Schizophrenia is thought to be a neurodevelopmental disorder. As a key regulator in the development of the central nervous system, transcription factor 4 (TCF4) has been shown to be involved in the pathogenesis of schizophrenia. The aim of our study was to assay the association of TCF4 single nucleotide polymorphisms (SNPs) with schizophrenia and the effect of these SNPs on phenotypic variability in schizophrenia in Southern Chinese Han Population.
Animal models of human cancers played a major role in our current understanding of tumor biology. In pre-clinical oncology, animal models empowered drug target and biomarker discovery and validation. In turn, this resulted in improved care for cancer patients. In the quest for understanding and treating a diverse spectrum of cancer types, technological breakthroughs in genetic engineering and single cell “omics” offer tremendous potential to enhance the informative value of pre-clinical models. Here, I review the state-of-the-art in modeling human cancers with focus on animal models for human malignant gliomas. The review highlights the use of glioma models in dissecting mechanisms of tumor initiation, in the retrospective identification of tumor cell-of-origin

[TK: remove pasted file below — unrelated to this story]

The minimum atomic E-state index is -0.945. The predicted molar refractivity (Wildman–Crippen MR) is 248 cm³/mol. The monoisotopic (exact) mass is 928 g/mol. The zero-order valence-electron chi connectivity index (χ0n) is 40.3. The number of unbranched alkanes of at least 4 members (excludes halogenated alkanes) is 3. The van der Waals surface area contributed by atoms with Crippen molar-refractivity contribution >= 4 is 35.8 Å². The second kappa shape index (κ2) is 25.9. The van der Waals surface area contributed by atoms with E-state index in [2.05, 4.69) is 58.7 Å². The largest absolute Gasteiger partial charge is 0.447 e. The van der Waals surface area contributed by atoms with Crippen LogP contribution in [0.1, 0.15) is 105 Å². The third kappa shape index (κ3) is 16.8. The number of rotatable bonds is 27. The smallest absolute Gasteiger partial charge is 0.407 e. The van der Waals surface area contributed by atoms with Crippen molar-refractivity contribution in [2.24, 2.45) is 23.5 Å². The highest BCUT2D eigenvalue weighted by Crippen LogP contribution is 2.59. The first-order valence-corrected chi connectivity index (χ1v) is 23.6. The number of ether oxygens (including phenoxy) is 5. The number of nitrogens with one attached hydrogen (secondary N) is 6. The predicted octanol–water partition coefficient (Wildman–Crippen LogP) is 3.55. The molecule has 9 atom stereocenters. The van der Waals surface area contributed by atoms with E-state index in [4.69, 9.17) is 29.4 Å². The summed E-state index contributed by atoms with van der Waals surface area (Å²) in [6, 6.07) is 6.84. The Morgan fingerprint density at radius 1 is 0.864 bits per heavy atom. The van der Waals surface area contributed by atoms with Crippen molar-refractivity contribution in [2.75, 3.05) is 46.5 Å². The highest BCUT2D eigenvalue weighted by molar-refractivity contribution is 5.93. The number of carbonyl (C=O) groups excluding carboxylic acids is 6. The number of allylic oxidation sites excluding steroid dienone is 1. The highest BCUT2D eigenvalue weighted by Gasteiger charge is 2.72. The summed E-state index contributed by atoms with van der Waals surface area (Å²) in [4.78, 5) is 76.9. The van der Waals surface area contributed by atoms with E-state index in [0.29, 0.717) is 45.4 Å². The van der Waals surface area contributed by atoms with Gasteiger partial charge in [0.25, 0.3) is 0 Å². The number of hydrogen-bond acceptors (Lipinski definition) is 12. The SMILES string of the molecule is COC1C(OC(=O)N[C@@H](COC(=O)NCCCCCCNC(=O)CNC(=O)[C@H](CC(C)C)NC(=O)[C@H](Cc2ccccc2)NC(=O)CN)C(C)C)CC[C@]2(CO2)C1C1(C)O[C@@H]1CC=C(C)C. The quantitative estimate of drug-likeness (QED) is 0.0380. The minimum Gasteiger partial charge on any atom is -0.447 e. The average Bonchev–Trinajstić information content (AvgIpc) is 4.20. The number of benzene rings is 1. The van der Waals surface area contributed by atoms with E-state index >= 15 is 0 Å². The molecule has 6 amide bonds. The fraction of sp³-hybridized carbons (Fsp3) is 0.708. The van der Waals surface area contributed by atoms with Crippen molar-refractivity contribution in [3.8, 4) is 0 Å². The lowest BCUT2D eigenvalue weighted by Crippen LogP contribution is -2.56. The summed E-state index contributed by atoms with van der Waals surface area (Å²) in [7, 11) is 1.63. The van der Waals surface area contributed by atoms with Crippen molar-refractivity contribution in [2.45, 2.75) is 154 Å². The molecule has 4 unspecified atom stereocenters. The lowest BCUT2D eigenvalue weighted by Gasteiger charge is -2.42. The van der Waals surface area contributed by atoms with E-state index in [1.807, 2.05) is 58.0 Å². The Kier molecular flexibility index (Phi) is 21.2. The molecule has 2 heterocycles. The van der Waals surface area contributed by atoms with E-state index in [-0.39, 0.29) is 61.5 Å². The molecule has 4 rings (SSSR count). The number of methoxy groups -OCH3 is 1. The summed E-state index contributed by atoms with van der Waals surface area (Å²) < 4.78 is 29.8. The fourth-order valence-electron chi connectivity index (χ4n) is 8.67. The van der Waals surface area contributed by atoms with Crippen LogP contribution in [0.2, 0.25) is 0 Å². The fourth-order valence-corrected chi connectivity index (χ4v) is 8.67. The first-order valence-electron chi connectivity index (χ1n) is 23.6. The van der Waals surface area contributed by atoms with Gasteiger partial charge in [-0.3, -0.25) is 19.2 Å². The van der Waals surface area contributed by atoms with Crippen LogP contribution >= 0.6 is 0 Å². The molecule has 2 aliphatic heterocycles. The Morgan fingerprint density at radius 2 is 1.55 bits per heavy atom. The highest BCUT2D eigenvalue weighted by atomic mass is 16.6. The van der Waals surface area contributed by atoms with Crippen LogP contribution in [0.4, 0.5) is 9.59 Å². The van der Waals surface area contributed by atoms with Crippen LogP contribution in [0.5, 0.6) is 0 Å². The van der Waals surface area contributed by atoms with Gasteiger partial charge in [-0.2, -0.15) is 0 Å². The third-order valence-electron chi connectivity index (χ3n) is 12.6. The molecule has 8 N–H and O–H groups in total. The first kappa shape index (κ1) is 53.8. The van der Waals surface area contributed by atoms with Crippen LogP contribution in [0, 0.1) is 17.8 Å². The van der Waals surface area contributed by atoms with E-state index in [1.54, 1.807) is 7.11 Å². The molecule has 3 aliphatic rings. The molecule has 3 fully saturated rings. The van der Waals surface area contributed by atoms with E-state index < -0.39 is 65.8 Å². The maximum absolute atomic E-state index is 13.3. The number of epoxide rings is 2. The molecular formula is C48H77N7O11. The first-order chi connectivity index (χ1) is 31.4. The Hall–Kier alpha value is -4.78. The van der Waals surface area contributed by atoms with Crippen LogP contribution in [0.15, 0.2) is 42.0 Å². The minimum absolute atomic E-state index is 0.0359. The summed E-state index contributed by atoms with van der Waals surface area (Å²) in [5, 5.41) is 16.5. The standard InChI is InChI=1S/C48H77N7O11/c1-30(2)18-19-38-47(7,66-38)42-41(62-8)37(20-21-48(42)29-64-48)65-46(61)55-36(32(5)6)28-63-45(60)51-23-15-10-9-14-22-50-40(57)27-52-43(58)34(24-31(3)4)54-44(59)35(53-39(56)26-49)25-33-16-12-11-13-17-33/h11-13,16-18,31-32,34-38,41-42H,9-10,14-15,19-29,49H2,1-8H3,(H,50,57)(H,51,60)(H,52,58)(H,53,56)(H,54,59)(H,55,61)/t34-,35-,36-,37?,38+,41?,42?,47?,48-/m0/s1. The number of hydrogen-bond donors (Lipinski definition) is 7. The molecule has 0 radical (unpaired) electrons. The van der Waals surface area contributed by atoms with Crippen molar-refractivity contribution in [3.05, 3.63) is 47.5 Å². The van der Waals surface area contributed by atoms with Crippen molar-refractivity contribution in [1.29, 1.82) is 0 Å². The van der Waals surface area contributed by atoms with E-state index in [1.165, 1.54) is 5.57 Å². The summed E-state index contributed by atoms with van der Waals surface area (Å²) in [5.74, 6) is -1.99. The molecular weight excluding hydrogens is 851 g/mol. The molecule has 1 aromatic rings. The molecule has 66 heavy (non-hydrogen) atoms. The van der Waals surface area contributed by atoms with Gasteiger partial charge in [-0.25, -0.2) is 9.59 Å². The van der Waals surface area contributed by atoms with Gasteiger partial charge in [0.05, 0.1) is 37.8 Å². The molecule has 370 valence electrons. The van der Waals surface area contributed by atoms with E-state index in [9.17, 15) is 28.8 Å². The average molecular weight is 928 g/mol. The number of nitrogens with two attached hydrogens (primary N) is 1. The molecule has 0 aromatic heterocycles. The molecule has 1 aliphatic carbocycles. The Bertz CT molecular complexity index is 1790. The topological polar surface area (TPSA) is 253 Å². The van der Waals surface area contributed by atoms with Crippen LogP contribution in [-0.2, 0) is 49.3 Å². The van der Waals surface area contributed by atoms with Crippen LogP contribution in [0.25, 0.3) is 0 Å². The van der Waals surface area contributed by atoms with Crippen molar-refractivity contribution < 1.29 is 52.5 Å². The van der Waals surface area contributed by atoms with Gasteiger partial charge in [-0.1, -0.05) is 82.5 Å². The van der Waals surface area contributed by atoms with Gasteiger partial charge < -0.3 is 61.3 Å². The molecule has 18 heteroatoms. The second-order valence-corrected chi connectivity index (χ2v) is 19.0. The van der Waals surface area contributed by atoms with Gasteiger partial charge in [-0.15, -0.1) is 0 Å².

Steroid resistant nephrotic syndrome (SRNS) is a rare condition, accounting for 10–15% of all children with idiopathic nephrotic syndrome. SRNS can be caused by genetic abnormalities or immune system dysfunction. The prognosis of SRNS varies from permanent remission to progression to end-stage kidney disease, and post-transplant recurrence is common.
The PodoNet registry project aims to explore the demographics and phenotypes of immune-mediated and genetic forms of childhood SRNS, to assess genotype-phenotype correlations, to evaluate clinical management and long-term outcomes, and to search for novel genetic entities and diagnostic and prognostic biomarkers in SRNS.
In this paper we present and discuss a novel research approach, the baseline target moderated mediation (BTMM) design, that holds substantial promise for advancing our understanding of how genetic research can inform prevention research. We first discuss how genetically informed research on developmental psychopathology can be used to identify potential intervention targets. We then describe the BTMM design, which employs moderated mediation within a longitudinal study to test whether baseline levels of intervention targets moderate the impact of the intervention on change in that target, and whether change in those targets mediates causal impact of preventive or treatment interventions on distal health outcomes.